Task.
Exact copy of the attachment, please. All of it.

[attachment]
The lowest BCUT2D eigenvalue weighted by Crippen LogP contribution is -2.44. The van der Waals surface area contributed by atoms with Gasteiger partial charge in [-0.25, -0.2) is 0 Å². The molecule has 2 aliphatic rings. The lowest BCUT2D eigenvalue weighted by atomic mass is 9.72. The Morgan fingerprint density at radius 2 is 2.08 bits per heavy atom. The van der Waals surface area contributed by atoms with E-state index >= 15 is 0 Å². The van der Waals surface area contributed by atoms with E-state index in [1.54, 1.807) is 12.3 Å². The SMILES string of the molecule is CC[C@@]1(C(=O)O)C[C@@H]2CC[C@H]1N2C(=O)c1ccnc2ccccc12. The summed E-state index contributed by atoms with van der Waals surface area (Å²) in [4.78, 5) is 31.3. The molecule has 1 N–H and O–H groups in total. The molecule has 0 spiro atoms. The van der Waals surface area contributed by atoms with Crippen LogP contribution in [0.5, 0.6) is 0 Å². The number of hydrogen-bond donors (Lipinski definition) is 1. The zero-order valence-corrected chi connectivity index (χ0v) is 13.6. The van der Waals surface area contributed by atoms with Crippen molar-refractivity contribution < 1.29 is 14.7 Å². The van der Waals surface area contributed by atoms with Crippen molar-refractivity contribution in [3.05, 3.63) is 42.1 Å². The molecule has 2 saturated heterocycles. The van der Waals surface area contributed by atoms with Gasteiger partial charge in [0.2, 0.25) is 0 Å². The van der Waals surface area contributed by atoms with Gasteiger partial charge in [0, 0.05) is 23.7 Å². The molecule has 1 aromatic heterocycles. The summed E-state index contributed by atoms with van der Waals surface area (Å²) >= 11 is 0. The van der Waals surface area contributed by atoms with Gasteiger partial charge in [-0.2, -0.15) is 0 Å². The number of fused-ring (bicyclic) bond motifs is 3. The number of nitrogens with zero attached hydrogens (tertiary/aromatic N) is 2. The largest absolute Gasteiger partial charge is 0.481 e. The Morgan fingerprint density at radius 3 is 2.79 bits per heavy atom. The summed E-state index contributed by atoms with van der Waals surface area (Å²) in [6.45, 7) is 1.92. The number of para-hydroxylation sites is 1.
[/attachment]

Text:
The lowest BCUT2D eigenvalue weighted by Crippen LogP contribution is -2.44. The van der Waals surface area contributed by atoms with Gasteiger partial charge in [-0.25, -0.2) is 0 Å². The molecule has 2 aliphatic rings. The lowest BCUT2D eigenvalue weighted by atomic mass is 9.72. The Morgan fingerprint density at radius 2 is 2.08 bits per heavy atom. The van der Waals surface area contributed by atoms with E-state index >= 15 is 0 Å². The van der Waals surface area contributed by atoms with E-state index in [1.54, 1.807) is 12.3 Å². The SMILES string of the molecule is CC[C@@]1(C(=O)O)C[C@@H]2CC[C@H]1N2C(=O)c1ccnc2ccccc12. The summed E-state index contributed by atoms with van der Waals surface area (Å²) in [4.78, 5) is 31.3. The molecule has 1 N–H and O–H groups in total. The molecule has 0 spiro atoms. The van der Waals surface area contributed by atoms with Crippen LogP contribution in [0.5, 0.6) is 0 Å². The number of hydrogen-bond donors (Lipinski definition) is 1. The zero-order valence-corrected chi connectivity index (χ0v) is 13.6. The van der Waals surface area contributed by atoms with Crippen molar-refractivity contribution < 1.29 is 14.7 Å². The van der Waals surface area contributed by atoms with Crippen molar-refractivity contribution in [3.05, 3.63) is 42.1 Å². The molecule has 2 saturated heterocycles. The van der Waals surface area contributed by atoms with Gasteiger partial charge in [0.2, 0.25) is 0 Å². The van der Waals surface area contributed by atoms with Gasteiger partial charge in [0, 0.05) is 23.7 Å². The molecule has 1 aromatic heterocycles. The summed E-state index contributed by atoms with van der Waals surface area (Å²) >= 11 is 0. The van der Waals surface area contributed by atoms with Gasteiger partial charge in [-0.2, -0.15) is 0 Å². The number of fused-ring (bicyclic) bond motifs is 3. The number of nitrogens with zero attached hydrogens (tertiary/aromatic N) is 2. The largest absolute Gasteiger partial charge is 0.481 e. The Morgan fingerprint density at radius 3 is 2.79 bits per heavy atom. The summed E-state index contributed by atoms with van der Waals surface area (Å²) in [6.45, 7) is 1.92. The number of para-hydroxylation sites is 1.